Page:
The items included with the VC500 include the software installation CD, the video capture device which attaches to a USB port, an AV cable that connects to your VCR or analog video source, and a Quick Start Guide. When you insert the installation CD into your computer, you will be prompted to install up to 3 programs. I first installed the driver, then the software called EZ-Grabber, and then Showbiz. There was also a program called Dyyno Broadcaster that was installed, but I don’t think that I will use it. It appears to be an on-line video sharing site like YouTube, but with a program to make it easier to share your videos with others on the Dyyno website. You need to set up a login on that site if you want to use it. In reality, I believe you could get by with just installing the driver and Showbiz, since Showbiz has the ability to capture video like EZ-Grabber as well as editing and DVD authoring. But EZ-Grabber may be easier to use if all you want to do is get the files in digital format for playback on a computer.

Arcsoft's Showbiz 3

Arcsoft’s Showbiz 3 is an easy-to-use video capture-edit-DVD authoring package.

If you have a lot of videos, make sure to have plenty of hard drive space available since capturing video consumes about 3 to 4 GB per hour of video. You can capture in lower resolution to save space, of course, but for the best quality capture, I’d recommend MPEG2 720×480 quality since that is the native format of DVDs. There’s not much point in trying to capture analog sources at HD quality since they are not high resolution sources and so it won’t help make the image look any better. And I wouldn’t worry so much about editing the videos or making DVDs right away, just get them all captured to MPG files, rename them to something that will let you know what’s in the file possibly with the year they were shot such as “1992-hawaii-vacation.mpg” and that will help you to organize them into easy-to-find files for when you do want to create your DVD masterpieces. And I’d recommend you keep the original mpg files even after you’ve made DVDs, since that way you can always cut and splice segments of video together to create new DVDs should the need arise.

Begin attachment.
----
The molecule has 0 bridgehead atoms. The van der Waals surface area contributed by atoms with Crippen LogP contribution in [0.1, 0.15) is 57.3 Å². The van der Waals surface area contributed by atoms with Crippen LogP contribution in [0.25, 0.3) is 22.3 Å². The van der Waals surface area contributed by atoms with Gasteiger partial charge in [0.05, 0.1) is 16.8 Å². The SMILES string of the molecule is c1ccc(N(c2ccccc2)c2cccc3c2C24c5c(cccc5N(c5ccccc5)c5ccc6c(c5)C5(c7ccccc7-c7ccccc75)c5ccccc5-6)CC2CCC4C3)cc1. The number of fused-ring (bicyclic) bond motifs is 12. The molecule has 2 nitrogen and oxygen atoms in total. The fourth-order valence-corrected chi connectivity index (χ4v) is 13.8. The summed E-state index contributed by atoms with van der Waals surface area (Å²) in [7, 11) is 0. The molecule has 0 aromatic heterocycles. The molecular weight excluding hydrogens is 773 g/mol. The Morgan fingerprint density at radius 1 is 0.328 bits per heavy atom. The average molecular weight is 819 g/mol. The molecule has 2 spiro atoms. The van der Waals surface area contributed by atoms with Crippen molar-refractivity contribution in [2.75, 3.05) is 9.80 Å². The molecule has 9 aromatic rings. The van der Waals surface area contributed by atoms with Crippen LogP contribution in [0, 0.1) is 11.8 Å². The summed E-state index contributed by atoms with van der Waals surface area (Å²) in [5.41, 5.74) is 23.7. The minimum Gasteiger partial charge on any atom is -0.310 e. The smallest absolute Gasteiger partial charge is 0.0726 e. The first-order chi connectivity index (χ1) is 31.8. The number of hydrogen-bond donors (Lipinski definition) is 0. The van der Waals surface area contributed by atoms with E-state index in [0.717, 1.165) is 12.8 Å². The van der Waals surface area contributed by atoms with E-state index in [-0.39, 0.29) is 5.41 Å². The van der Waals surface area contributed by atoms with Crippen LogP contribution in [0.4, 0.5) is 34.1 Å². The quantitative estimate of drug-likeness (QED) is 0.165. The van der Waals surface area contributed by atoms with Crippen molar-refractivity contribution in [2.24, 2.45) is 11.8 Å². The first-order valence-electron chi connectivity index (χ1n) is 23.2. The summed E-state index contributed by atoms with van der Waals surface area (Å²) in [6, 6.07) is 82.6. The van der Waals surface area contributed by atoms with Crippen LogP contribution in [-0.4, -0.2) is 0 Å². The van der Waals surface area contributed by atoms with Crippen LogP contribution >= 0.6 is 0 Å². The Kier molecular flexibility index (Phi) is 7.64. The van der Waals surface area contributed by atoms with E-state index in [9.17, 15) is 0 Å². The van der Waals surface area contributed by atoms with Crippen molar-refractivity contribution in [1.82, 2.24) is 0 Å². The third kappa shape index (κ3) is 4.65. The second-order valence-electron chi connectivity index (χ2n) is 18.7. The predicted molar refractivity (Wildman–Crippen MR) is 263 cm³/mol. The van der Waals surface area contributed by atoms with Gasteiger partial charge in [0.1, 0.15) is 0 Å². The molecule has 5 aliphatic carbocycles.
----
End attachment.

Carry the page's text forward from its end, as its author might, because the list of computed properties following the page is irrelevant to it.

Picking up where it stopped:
When you burn a DVD, make sure to use the write-once media, not the re-writable media, even though re-writable media sounds like it’s more flexible. The name for write-once media is DVD+R or DVD-R. Rewritable media is called DVD+RW or DVD-RW and it’s really better for storing computer data like a backup that you may need to overwrite in the future than it is for making playable DVDs. The rewritable DVDs are not as compatible with DVD players as are the write-once DVDs because their reflectivity is lower. Also, make sure to get a known brand of media like Verbatim, Maxell, or Sony because name brand media is supported by most DVD writers. Store and no-name media brands of media may be cheaper but do not always record or play back reliably.

I wrote up this entry because I got a lot of questions over the past few months about video preservation so I wanted to give people a link I could point them to so that I’d have an up-to-date recommendations for a product that I know works and provides an economical solution for analog-to-digital video conversion. Some people use a service for converting video tapes to DVD, but you’ll probably spend as much per tape you have converted as you will for the VC500. So if you get a capture device you may learn a valuable skill and have some fun in the process. Who knows, that next viral video may be on your shelf, just waiting for you to capture it and upload it to YouTube for audience to appreciate it. 😉